A chance to truly escape the daily routine of life in the States. This latest Friday marks the start of an eight-day trip to Budapest and Prague.
As I board the plane, my mind wonders of upcoming adventures, and I grow excited to see the city my great grandfather left in 1926 as he headed for America. This trip is one of both family history and personal learning, yet I most want to use my time here to escape from routines, the same routines that I feel are bringing my life closer and closer to a state of total repetition.
Is life meant to be lived this way? Lately I've been feeling the pressure of obtaining our generations' American dream: professional freedom. Maybe some time away from it all will provide clarity.
After two days in Budapest away from life back home, the question of personal identity really sinks in. Since the beginning of my working life, I have been convinced that careers and occupations were what defined people. Whatever we’re doing, whatever we spend the majority of our waking hours at, that is what people will know me and judge us by. As I progress further into the world away from America’s west coat, I realize this might not be how it’s supposed to be.
Early the next morning, following a sleepless night, I get up and walk out to the balcony of my Budapest apartment. It's still dark outside, with just a hint of light growing in the distance. I take a seat at the wooden table on our short balcony which overlooks an old church and it's surrounding courtyard.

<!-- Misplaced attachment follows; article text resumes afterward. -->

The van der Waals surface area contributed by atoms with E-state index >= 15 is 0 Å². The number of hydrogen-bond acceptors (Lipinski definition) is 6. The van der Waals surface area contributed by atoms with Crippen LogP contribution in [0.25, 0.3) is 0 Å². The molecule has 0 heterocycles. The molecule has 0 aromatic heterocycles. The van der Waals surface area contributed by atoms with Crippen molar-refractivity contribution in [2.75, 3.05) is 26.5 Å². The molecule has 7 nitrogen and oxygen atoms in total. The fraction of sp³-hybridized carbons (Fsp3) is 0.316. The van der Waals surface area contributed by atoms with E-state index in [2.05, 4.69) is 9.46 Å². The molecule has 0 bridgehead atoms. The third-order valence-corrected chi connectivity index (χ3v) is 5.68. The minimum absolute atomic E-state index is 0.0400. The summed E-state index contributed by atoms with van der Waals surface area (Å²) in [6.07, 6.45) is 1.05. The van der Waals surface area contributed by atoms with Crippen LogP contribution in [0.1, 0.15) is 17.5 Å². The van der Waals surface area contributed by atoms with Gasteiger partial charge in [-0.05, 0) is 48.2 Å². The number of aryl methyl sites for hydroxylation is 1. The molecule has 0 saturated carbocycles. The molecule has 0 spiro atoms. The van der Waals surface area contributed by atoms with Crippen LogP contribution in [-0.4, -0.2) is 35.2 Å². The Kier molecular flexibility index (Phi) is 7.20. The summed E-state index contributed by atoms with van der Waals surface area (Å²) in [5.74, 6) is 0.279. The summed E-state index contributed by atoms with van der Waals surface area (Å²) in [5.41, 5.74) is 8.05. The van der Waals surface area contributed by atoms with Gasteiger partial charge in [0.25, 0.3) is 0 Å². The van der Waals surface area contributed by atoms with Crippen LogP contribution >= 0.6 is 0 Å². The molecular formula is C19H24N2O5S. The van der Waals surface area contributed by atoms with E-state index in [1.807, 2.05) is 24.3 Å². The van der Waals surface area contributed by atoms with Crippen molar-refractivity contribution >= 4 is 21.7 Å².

Watching early morning passer-byes on their way to work relaxes me a bit, knowing I won't have to do the same this week I sit there a little while but as I am about to head back inside, I see a man wondering out from the shadows of the church's north end.
This man, who appears to be homeless, roams from bench to bench, sitting for a minute or two at each before picking up his belongings and moving on. I watch this man wonder about the church's courtyard for nearly ten minutes. It's clear that he has no direction, and as I sit above observing his actions, I can't help but feel the same way about myself.
The man eventually travels down the street and out of sight, at which point I walk back inside the apartment and decide an early morning jaunt around the city could do the mind some good.
I grab my keys, throw on some shoes and head out, first passing the church where I saw the homeless man. I don't have any particular direction I want to go, but simply begin to walk and wonder.
I keep walking until I come to a streetcar stop; one's coming down the line and I hop on not knowing it's direction or destination. It takes me to the center of the city where all the passengers are forced to get off. I end up a block away from St. Stephen's Basilica, an immense and daunting structure, named after the first king of Hungary. I continue to roam and admire the empty streets of downtown Budapest. The city is gorgeous; I can't believe a sleepless night would lead to such an insightful morning.
There’s a certain clarity that comes with rising early in the morning, that sense of understanding when your mind is clear and worries haven’t had enough time to fully occupy your mind.
I continue to wonder this new city as unfamiliar optimism encompasses me. Exploration never ceases to inspire.
Next stop, Prague.